Q: What is the hardest part of this pandemic for you? (i.e.; isolation, finding food, finding medical supplies, lack of transportation, lack of access to healthcare, etc.) How have you coped with this during the last few months?
A: “I consider myself a motivated, hard working person, but I have really lost most of my steam during quarantine. Without being able to attend classes or swim laps, my days have lost their structure, and I feel quite flat in most aspects of my current reality. I suppose, I cope by calling my family often or escaping into mindless television to avoid a constant state of emotional limbo, ruminating on what is happening.
“My significant other has been quarantining with me, and I am not sure where my mind would have been without him. I would not necessarily say I have a great answer for this question, as I feel simultaneously fortunate to see my SO daily and to have a family to call, yet I definitely feel an overwhelming sense of emotional lacking, such that I am not sure how well I would say I am actually “coping” at all… Looking beyond myself, seeing everything happening across the globe and here in Louisville then makes me feel quite guilty in relation to much grander problems than my own, which in itself cyclically drags me a bit deeper into my thoughts without my normal routines and socializing to ground me and to focus my energy.”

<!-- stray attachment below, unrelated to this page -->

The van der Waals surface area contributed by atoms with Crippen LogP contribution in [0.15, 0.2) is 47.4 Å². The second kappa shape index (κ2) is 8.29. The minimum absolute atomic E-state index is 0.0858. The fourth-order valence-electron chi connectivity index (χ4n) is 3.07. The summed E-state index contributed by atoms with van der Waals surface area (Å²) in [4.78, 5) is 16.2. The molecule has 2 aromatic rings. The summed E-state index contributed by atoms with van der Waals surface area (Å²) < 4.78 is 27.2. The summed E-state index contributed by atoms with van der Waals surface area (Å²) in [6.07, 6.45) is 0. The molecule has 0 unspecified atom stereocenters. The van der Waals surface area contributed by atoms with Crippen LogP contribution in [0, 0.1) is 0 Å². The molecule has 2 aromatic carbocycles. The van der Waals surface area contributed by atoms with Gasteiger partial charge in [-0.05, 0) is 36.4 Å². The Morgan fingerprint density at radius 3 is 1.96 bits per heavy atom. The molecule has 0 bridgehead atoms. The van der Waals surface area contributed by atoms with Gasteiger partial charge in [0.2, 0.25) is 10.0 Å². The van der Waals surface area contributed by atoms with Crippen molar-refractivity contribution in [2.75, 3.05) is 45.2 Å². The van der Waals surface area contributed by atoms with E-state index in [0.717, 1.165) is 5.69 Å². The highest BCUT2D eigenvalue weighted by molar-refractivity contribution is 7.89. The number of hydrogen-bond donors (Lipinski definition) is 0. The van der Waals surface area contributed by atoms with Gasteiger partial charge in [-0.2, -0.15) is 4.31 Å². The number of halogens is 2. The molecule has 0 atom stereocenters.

Q: I love your documentation of the protests for Black Lives Matter; I think this is a very powerful, important moment in history for acknowledging and fixing the disparaging inequities between people of color and those who are Caucasian. Now, we know about the 9:00pm curfew instated by Governor Beshear due to these “riots.” How do you feel about the fact that this fight for equal rights caused a curfew for safety reasons, but the pandemic did not become public knowledge until early-mid-March? Even so, it did take a long time for regulations to be put in place (i.e.; wearing a mask in public, staying 6-feet apart, stay-at-home orders); regulations which are still not absolutely mandatory. What is your perspective on this?